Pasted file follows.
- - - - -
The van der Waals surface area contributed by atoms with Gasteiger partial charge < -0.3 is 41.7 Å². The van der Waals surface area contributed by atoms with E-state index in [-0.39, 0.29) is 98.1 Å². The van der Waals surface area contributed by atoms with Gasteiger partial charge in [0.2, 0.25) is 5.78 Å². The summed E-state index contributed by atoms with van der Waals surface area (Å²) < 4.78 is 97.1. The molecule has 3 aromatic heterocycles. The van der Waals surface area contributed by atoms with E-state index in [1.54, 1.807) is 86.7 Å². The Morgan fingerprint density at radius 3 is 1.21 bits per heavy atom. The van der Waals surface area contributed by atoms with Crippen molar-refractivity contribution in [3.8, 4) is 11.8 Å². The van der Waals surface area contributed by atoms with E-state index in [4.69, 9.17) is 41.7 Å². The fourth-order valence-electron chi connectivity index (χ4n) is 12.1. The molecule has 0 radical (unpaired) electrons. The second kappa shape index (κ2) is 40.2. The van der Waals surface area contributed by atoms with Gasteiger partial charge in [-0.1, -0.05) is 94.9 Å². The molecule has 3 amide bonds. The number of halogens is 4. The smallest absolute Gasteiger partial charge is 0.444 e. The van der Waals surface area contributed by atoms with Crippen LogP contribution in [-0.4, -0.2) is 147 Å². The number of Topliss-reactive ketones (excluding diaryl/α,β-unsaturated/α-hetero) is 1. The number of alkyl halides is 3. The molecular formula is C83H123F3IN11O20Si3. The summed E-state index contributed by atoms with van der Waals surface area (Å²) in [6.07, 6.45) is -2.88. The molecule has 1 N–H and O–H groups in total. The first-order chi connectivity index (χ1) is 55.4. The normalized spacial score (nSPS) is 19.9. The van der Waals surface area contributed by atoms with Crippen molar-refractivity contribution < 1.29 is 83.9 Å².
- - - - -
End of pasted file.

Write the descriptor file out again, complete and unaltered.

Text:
The van der Waals surface area contributed by atoms with Gasteiger partial charge < -0.3 is 41.7 Å². The van der Waals surface area contributed by atoms with E-state index in [-0.39, 0.29) is 98.1 Å². The van der Waals surface area contributed by atoms with Gasteiger partial charge in [0.2, 0.25) is 5.78 Å². The summed E-state index contributed by atoms with van der Waals surface area (Å²) < 4.78 is 97.1. The molecule has 3 aromatic heterocycles. The van der Waals surface area contributed by atoms with E-state index in [1.54, 1.807) is 86.7 Å². The Morgan fingerprint density at radius 3 is 1.21 bits per heavy atom. The van der Waals surface area contributed by atoms with Crippen molar-refractivity contribution in [3.8, 4) is 11.8 Å². The van der Waals surface area contributed by atoms with E-state index in [4.69, 9.17) is 41.7 Å². The fourth-order valence-electron chi connectivity index (χ4n) is 12.1. The molecule has 0 radical (unpaired) electrons. The second kappa shape index (κ2) is 40.2. The van der Waals surface area contributed by atoms with Gasteiger partial charge in [-0.1, -0.05) is 94.9 Å². The molecule has 3 amide bonds. The number of halogens is 4. The smallest absolute Gasteiger partial charge is 0.444 e. The van der Waals surface area contributed by atoms with Crippen LogP contribution in [-0.4, -0.2) is 147 Å². The number of Topliss-reactive ketones (excluding diaryl/α,β-unsaturated/α-hetero) is 1. The number of alkyl halides is 3. The molecular formula is C83H123F3IN11O20Si3. The summed E-state index contributed by atoms with van der Waals surface area (Å²) in [6.07, 6.45) is -2.88. The molecule has 1 N–H and O–H groups in total. The first-order chi connectivity index (χ1) is 55.4. The normalized spacial score (nSPS) is 19.9. The van der Waals surface area contributed by atoms with Crippen molar-refractivity contribution < 1.29 is 83.9 Å².